Walmart is America’s largest private employer and 300,000 of its workers haveaverage wages of just $8.75 per hour, forcing many of them to receive food stamps and other government welfare benefits to survive. But if a minimum wage hike boosted their pay to at least $12 per hour, Walmart could cover the costs by a one-time price rise of just 1.1 percent, and the average Walmart shopper would only pay an extra $12.50 per year. Meanwhile, a $12 minimum wage would increase the incomes of America’s lower-wage work force by a total of over $150 billion each year, shifting those huge sums from the pockets of the sort of people who don’t shop at Walmart to those who do. A minimum wage of $12 per hour would be very good for Walmart’s business.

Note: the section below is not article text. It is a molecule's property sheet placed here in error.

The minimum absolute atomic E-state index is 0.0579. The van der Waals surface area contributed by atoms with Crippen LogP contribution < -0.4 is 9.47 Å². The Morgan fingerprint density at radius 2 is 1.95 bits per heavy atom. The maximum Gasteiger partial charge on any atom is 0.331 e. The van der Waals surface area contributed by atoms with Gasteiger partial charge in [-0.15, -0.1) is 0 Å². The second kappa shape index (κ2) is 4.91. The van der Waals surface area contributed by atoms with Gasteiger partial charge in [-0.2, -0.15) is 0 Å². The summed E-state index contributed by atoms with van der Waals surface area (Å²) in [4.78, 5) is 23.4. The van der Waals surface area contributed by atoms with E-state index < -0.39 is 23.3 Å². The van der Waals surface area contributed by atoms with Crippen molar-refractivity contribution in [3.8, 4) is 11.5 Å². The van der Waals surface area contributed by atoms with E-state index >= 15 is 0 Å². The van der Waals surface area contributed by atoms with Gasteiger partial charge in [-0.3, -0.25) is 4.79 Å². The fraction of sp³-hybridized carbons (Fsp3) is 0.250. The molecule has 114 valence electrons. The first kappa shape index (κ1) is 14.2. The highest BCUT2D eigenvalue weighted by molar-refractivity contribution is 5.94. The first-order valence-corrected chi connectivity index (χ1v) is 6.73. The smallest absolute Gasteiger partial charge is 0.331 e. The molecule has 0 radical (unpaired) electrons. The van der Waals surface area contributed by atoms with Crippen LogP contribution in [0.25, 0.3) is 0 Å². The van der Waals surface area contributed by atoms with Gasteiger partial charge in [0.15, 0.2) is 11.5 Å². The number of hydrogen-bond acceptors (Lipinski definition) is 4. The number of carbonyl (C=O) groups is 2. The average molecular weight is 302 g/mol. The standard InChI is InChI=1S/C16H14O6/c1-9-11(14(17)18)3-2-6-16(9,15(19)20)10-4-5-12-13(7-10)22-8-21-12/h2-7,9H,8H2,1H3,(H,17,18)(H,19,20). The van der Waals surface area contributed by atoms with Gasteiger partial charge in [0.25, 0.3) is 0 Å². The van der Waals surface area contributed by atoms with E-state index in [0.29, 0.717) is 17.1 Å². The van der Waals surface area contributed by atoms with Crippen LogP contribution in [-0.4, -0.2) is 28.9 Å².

And not just Walmart. America’s low-wage families tend to spend every dollar they earn, so a large minimum wage hike would constitute an enormous, permanent economic stimulus package, but one funded entirely by the private sector. Since wages would be rising nationwide, businesses could raise their prices to cover much or most of the added costs. Low-wage workers tend to be employed in the non-tradeable service sector, making their jobs relatively safe from foreign competition or automation. They’d keep their jobs, but their incomes would rise by 30 or 40 percent.